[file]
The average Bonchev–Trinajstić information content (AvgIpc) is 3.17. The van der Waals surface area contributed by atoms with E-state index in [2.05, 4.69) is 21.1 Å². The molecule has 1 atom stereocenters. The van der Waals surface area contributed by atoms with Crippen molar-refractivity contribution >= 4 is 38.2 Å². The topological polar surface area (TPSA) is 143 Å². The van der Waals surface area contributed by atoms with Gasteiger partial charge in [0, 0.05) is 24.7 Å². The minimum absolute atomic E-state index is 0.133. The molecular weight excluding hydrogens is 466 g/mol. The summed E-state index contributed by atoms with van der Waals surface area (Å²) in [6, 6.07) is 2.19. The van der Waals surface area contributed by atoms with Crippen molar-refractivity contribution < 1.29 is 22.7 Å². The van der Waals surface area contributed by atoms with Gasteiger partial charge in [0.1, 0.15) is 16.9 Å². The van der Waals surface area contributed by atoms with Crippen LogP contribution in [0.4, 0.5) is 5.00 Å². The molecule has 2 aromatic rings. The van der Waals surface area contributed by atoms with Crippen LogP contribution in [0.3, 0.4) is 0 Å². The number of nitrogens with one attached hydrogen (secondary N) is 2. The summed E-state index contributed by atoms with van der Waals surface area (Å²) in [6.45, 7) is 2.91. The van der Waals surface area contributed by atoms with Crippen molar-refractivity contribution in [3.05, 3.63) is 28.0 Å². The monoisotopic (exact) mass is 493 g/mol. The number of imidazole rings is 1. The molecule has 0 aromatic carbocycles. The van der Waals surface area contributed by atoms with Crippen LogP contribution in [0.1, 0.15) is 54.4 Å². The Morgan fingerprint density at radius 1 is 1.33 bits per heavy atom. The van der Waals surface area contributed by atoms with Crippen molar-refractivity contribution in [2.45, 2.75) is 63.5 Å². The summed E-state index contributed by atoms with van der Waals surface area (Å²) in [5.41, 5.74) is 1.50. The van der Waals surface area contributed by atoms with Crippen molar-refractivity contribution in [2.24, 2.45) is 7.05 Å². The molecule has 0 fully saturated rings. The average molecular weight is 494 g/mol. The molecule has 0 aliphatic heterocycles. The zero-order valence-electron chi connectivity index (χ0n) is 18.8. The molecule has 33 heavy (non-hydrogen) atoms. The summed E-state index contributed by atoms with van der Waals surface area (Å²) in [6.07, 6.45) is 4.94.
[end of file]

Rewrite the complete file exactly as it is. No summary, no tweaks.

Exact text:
The average Bonchev–Trinajstić information content (AvgIpc) is 3.17. The van der Waals surface area contributed by atoms with E-state index in [2.05, 4.69) is 21.1 Å². The molecule has 1 atom stereocenters. The van der Waals surface area contributed by atoms with Crippen molar-refractivity contribution >= 4 is 38.2 Å². The topological polar surface area (TPSA) is 143 Å². The van der Waals surface area contributed by atoms with Gasteiger partial charge in [0, 0.05) is 24.7 Å². The minimum absolute atomic E-state index is 0.133. The molecular weight excluding hydrogens is 466 g/mol. The summed E-state index contributed by atoms with van der Waals surface area (Å²) in [6, 6.07) is 2.19. The van der Waals surface area contributed by atoms with Crippen molar-refractivity contribution < 1.29 is 22.7 Å². The van der Waals surface area contributed by atoms with Gasteiger partial charge in [0.1, 0.15) is 16.9 Å². The van der Waals surface area contributed by atoms with Crippen LogP contribution in [0.4, 0.5) is 5.00 Å². The molecule has 2 aromatic rings. The van der Waals surface area contributed by atoms with Crippen LogP contribution in [0.3, 0.4) is 0 Å². The number of nitrogens with one attached hydrogen (secondary N) is 2. The summed E-state index contributed by atoms with van der Waals surface area (Å²) in [6.45, 7) is 2.91. The van der Waals surface area contributed by atoms with Crippen molar-refractivity contribution in [3.05, 3.63) is 28.0 Å². The monoisotopic (exact) mass is 493 g/mol. The number of imidazole rings is 1. The molecule has 0 aromatic carbocycles. The van der Waals surface area contributed by atoms with Crippen LogP contribution in [0.1, 0.15) is 54.4 Å². The Morgan fingerprint density at radius 1 is 1.33 bits per heavy atom. The van der Waals surface area contributed by atoms with Crippen molar-refractivity contribution in [2.45, 2.75) is 63.5 Å². The summed E-state index contributed by atoms with van der Waals surface area (Å²) in [5.41, 5.74) is 1.50. The van der Waals surface area contributed by atoms with Crippen molar-refractivity contribution in [2.24, 2.45) is 7.05 Å². The molecule has 0 fully saturated rings. The average molecular weight is 494 g/mol. The molecule has 0 aliphatic heterocycles. The zero-order valence-electron chi connectivity index (χ0n) is 18.8. The molecule has 33 heavy (non-hydrogen) atoms. The summed E-state index contributed by atoms with van der Waals surface area (Å²) in [6.07, 6.45) is 4.94.